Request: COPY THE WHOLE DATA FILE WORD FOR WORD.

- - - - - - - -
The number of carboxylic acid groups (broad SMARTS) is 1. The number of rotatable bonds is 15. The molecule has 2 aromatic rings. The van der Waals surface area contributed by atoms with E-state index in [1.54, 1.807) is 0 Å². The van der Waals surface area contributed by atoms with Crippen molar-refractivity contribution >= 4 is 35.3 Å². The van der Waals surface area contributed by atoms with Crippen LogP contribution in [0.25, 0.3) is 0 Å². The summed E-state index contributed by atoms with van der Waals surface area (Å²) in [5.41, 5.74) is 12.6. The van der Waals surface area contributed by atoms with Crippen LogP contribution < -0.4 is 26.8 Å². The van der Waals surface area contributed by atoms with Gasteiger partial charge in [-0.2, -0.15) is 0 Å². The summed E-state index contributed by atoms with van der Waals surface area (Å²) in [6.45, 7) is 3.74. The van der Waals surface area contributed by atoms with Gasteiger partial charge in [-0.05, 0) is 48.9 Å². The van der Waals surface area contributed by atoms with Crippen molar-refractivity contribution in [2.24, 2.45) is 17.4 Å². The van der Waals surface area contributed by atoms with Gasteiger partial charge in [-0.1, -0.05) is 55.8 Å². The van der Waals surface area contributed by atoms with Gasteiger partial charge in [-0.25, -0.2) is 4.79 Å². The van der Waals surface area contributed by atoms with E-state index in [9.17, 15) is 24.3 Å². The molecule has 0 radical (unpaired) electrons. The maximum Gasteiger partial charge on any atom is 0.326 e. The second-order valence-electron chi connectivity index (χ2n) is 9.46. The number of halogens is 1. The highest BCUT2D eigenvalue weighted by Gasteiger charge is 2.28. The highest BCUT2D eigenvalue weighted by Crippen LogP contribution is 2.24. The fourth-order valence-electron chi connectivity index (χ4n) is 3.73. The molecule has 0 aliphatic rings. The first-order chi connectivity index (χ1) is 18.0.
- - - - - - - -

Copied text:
The number of carboxylic acid groups (broad SMARTS) is 1. The number of rotatable bonds is 15. The molecule has 2 aromatic rings. The van der Waals surface area contributed by atoms with E-state index in [1.54, 1.807) is 0 Å². The van der Waals surface area contributed by atoms with Crippen molar-refractivity contribution >= 4 is 35.3 Å². The van der Waals surface area contributed by atoms with Crippen LogP contribution in [0.25, 0.3) is 0 Å². The summed E-state index contributed by atoms with van der Waals surface area (Å²) in [5.41, 5.74) is 12.6. The van der Waals surface area contributed by atoms with Crippen LogP contribution < -0.4 is 26.8 Å². The van der Waals surface area contributed by atoms with Gasteiger partial charge in [-0.2, -0.15) is 0 Å². The summed E-state index contributed by atoms with van der Waals surface area (Å²) in [6.45, 7) is 3.74. The van der Waals surface area contributed by atoms with Gasteiger partial charge in [-0.05, 0) is 48.9 Å². The van der Waals surface area contributed by atoms with Crippen molar-refractivity contribution in [2.24, 2.45) is 17.4 Å². The van der Waals surface area contributed by atoms with Gasteiger partial charge in [-0.1, -0.05) is 55.8 Å². The van der Waals surface area contributed by atoms with Gasteiger partial charge in [-0.25, -0.2) is 4.79 Å². The van der Waals surface area contributed by atoms with E-state index in [9.17, 15) is 24.3 Å². The molecule has 0 radical (unpaired) electrons. The maximum Gasteiger partial charge on any atom is 0.326 e. The second-order valence-electron chi connectivity index (χ2n) is 9.46. The number of halogens is 1. The highest BCUT2D eigenvalue weighted by Gasteiger charge is 2.28. The highest BCUT2D eigenvalue weighted by Crippen LogP contribution is 2.24. The fourth-order valence-electron chi connectivity index (χ4n) is 3.73. The molecule has 0 aliphatic rings. The first-order chi connectivity index (χ1) is 18.0.